RESULTS

From July 2009 to March 2010, 31 interns (78%) returned 60% (172/288) of the peer evaluations they received. Almost all (39/40, 98%) interns were evaluated at least once with a median of 4 ratings per intern (range, 19). Thirty‐five percent of ratings occurred when an intern was rotating at the community hospital. Ratings were very high on all domains (mean, 8.38.6). Overall sign‐out performance was rated as 8.4 (95% confidence interval [CI], 8.3‐8.5), with over 55% rating peers as 9 (maximal score). The lowest score given was 5. Individual items ranged from a low of 8.34 (95% CI, 8.21‐8.47) for updating written sign‐outs, to a high of 8.60 (95% CI, 8.50‐8.69) for collegiality (Table 1) The internal consistency of the instrument was calculated using all items and was very high, with a Cronbach = 0.98.

Mean Intern Ratings on Sign‐out Peer Evaluation by Item and Competency
ACGME Core CompetencyRoleItemsItemMean95% CIRange% Receiving 9 as Rating
  • NOTE: Abbreviations: ACGME, Accreditation Council of Graduate Medical Education; CI, confidence interval.

Patient careSenderWritten sign‐outQ18.348.25 to 8.486953.2
SenderUpdated contentQ28.358.22 to 8.475954.4
ReceiverDocumentation of overnight eventsQ68.418.30 to 8.526956.3
Medical knowledgeSenderAnticipatory guidanceQ38.408.28 to 8.516956.3
ReceiverClinical decision making during cross‐coverQ78.458.35 to 8.556956.0
ProfessionalismSenderCollegialityQ48.608.51 to 8.686965.7
ReceiverAcknowledgement of professional responsibilityQ108.538.43 to 8.626962.4
ReceiverTimeliness/responsivenessQ118.508.39 to 8.606961.9
Interpersonal and communication skillsReceiverListening behavior when receiving sign‐outsQ88.528.42 to 8.626963.6
ReceiverCommunication when receiving sign‐outQ98.528.43 to 8.626963.0
Systems‐based practiceReceiverResource useQ128.458.35 to 8.556955.6
Practice‐based learning and improvementSenderAccepting of feedbackQ58.458.34 to 8.556958.7
OverallBothOverall sign‐out qualityQ138.448.34 to 8.546955.3

Mean ratings for each item increased in season 2 and 3 and were statistically significant using a test for trend across ordered groups. However, in multivariate regression models, improvements remained statistically significant for only 4 items (Figure 1): 1) communication skills, 2) listening behavior, 3) accepting professional responsibility, and 4) accessing the system (Table 2). Specifically, when compared to season 1, improvements in communication skill were seen in season 2 (+0.34 [95% CI, 0.08‐0.60], P = 0.009) and were sustained in season 3 (+0.34 [95% CI, 0.06‐0.61], P = 0.018). A similar pattern was observed for listening behavior, with improvement in ratings that were similar in magnitude with increasing intern experience (season 2, +0.29 [95% CI, 0.04‐0.55], P = 0.025 compared to season 1). Although accessing the system scores showed a similar pattern of improvement with an increase in season 2 compared to season 1, the magnitude of this change was smaller (season 2, +0.21 [95% CI, 0.03‐0.39], P = 0.023). Interestingly, improvements in accepting professional responsibility rose during season 2, but the difference did not reach statistical significance until season 3 (+0.37 [95% CI, 0.08‐0.65], P = 0.012 compared to season 1).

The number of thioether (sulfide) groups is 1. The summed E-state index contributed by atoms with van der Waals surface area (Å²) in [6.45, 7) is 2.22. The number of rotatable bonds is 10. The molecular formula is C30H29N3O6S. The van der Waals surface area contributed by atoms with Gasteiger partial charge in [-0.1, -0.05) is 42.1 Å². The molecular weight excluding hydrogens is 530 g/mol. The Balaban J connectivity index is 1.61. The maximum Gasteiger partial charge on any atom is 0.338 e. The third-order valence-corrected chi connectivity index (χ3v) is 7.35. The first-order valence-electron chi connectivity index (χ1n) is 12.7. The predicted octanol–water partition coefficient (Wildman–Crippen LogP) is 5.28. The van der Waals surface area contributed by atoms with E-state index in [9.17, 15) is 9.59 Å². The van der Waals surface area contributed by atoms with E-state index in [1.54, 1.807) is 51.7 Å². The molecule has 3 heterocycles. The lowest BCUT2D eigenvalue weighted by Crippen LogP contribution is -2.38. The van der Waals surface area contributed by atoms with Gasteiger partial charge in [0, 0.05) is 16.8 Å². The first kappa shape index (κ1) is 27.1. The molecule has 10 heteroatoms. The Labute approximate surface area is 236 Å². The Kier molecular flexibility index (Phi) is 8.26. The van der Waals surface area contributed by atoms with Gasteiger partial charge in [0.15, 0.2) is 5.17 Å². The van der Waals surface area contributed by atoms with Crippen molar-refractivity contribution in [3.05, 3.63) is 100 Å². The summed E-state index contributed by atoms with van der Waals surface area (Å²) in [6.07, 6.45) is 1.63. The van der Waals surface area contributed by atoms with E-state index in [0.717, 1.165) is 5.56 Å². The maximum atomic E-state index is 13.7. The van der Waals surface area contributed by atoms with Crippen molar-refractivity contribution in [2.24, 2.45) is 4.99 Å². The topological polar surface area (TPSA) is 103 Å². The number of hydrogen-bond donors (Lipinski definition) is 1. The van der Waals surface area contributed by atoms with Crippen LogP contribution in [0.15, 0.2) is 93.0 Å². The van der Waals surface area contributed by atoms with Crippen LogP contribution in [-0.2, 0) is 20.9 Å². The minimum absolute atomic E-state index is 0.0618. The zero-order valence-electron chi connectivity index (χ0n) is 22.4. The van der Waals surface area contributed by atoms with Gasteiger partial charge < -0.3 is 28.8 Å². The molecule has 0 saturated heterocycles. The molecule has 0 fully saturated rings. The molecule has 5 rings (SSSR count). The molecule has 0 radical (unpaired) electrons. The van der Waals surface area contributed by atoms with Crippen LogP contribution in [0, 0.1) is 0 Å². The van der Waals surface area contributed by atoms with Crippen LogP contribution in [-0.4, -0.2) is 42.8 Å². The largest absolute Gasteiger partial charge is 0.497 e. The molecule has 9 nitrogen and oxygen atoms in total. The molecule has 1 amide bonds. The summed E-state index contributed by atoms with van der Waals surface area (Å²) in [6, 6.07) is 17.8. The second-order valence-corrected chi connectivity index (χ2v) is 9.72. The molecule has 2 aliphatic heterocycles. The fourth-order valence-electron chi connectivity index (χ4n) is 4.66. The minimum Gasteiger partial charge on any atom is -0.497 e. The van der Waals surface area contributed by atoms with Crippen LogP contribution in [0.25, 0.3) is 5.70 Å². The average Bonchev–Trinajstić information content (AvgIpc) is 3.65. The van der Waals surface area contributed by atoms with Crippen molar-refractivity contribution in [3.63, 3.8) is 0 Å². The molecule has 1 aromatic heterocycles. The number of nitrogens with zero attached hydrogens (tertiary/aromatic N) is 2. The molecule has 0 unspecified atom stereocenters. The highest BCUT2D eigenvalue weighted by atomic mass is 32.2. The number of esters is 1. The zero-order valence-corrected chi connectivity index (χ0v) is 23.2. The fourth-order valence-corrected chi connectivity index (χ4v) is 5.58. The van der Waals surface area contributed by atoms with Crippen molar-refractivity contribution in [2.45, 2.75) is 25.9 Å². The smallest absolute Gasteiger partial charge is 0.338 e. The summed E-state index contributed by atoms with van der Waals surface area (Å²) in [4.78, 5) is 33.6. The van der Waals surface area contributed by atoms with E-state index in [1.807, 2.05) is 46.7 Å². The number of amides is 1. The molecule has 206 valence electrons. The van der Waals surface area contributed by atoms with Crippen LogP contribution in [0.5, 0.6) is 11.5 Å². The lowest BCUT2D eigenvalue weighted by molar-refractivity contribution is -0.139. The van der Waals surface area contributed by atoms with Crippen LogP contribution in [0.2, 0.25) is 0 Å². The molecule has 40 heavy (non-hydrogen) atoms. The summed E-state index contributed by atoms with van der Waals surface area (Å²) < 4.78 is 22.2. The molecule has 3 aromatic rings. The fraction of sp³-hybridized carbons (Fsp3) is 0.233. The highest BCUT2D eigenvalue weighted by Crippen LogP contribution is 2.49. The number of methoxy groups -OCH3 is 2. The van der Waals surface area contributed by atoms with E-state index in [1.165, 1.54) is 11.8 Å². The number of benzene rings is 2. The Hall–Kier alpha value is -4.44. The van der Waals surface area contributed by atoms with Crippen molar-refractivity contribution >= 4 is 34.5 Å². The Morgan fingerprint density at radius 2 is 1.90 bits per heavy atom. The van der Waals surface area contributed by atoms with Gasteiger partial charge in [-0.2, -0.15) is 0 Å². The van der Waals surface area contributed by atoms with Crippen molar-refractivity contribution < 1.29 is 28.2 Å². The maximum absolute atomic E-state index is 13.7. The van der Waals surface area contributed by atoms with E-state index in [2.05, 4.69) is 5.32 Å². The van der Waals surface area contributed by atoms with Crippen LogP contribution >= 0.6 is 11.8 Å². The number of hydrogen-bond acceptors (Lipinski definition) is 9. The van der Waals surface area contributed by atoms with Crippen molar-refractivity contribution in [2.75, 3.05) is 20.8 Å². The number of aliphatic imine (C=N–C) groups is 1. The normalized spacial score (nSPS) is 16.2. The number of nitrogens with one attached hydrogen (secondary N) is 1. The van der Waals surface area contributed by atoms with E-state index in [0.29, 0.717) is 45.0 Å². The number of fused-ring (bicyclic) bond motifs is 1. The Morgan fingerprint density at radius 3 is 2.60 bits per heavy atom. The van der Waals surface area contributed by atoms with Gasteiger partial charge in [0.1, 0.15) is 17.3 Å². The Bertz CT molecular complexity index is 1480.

Figure 1

Graph showing improvements over time in performance in domains of sign‐out performance by season, where season 1 is July to September, season 2 is October to December, and season 3 is January to March. Results are obtained from random effects linear regression models controlling for evaluator, evaluate, postcall status, and site (community vs tertiary).

Increasing Scores on Peer Handoff Evaluation by Season
Outcome
Coefficient (95% CI)
PredictorCommunication SkillsListening BehaviorProfessional ResponsibilityAccessing the SystemWritten Sign‐out Quality
  • NOTE: Results are from multivariable linear regression models examining the association between season, community hospital, postcall status controlling for subject (evaluatee) random effects, and evaluator fixed effects (evaluator and evaluate effects not shown). Abbreviations: CI, confidence interval. *P < 0.05.

Season 1RefRefRefRefRef